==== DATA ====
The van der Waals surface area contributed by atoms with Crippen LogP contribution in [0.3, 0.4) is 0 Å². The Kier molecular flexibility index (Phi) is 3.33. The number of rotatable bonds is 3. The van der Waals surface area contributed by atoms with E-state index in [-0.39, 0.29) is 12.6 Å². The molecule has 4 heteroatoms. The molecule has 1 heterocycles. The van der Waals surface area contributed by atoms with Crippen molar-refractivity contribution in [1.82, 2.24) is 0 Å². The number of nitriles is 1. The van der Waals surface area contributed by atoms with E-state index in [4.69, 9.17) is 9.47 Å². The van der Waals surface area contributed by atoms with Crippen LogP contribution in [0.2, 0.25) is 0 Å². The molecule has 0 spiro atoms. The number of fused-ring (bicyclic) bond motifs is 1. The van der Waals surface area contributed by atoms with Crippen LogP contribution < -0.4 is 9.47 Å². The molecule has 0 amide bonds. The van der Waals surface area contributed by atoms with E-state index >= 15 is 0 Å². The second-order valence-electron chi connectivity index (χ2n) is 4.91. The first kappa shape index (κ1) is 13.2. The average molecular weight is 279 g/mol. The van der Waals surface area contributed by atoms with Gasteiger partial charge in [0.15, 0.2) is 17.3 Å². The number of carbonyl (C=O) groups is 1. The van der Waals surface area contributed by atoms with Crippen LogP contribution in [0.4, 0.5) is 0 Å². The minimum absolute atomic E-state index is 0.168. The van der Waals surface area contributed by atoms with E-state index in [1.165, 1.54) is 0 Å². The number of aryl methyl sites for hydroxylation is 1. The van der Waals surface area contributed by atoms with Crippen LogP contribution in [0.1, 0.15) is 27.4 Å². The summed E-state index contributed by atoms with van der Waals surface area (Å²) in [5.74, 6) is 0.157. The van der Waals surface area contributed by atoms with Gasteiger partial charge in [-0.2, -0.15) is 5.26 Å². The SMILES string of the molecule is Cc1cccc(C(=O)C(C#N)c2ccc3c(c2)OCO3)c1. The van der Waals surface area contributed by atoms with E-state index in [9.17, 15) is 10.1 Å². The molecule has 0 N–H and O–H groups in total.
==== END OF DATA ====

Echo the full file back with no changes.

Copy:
The van der Waals surface area contributed by atoms with Crippen LogP contribution in [0.3, 0.4) is 0 Å². The Kier molecular flexibility index (Phi) is 3.33. The number of rotatable bonds is 3. The van der Waals surface area contributed by atoms with E-state index in [-0.39, 0.29) is 12.6 Å². The molecule has 4 heteroatoms. The molecule has 1 heterocycles. The van der Waals surface area contributed by atoms with Crippen molar-refractivity contribution in [1.82, 2.24) is 0 Å². The number of nitriles is 1. The van der Waals surface area contributed by atoms with E-state index in [4.69, 9.17) is 9.47 Å². The van der Waals surface area contributed by atoms with Crippen LogP contribution in [0.2, 0.25) is 0 Å². The molecule has 0 spiro atoms. The number of fused-ring (bicyclic) bond motifs is 1. The van der Waals surface area contributed by atoms with Crippen LogP contribution < -0.4 is 9.47 Å². The molecule has 0 amide bonds. The van der Waals surface area contributed by atoms with E-state index >= 15 is 0 Å². The second-order valence-electron chi connectivity index (χ2n) is 4.91. The first kappa shape index (κ1) is 13.2. The average molecular weight is 279 g/mol. The van der Waals surface area contributed by atoms with Gasteiger partial charge in [0.15, 0.2) is 17.3 Å². The number of carbonyl (C=O) groups is 1. The van der Waals surface area contributed by atoms with Crippen LogP contribution in [0.4, 0.5) is 0 Å². The minimum absolute atomic E-state index is 0.168. The van der Waals surface area contributed by atoms with E-state index in [1.165, 1.54) is 0 Å². The number of aryl methyl sites for hydroxylation is 1. The van der Waals surface area contributed by atoms with Crippen LogP contribution in [0.1, 0.15) is 27.4 Å². The summed E-state index contributed by atoms with van der Waals surface area (Å²) in [5.74, 6) is 0.157. The van der Waals surface area contributed by atoms with Gasteiger partial charge in [-0.2, -0.15) is 5.26 Å². The SMILES string of the molecule is Cc1cccc(C(=O)C(C#N)c2ccc3c(c2)OCO3)c1. The van der Waals surface area contributed by atoms with E-state index in [9.17, 15) is 10.1 Å². The molecule has 0 N–H and O–H groups in total.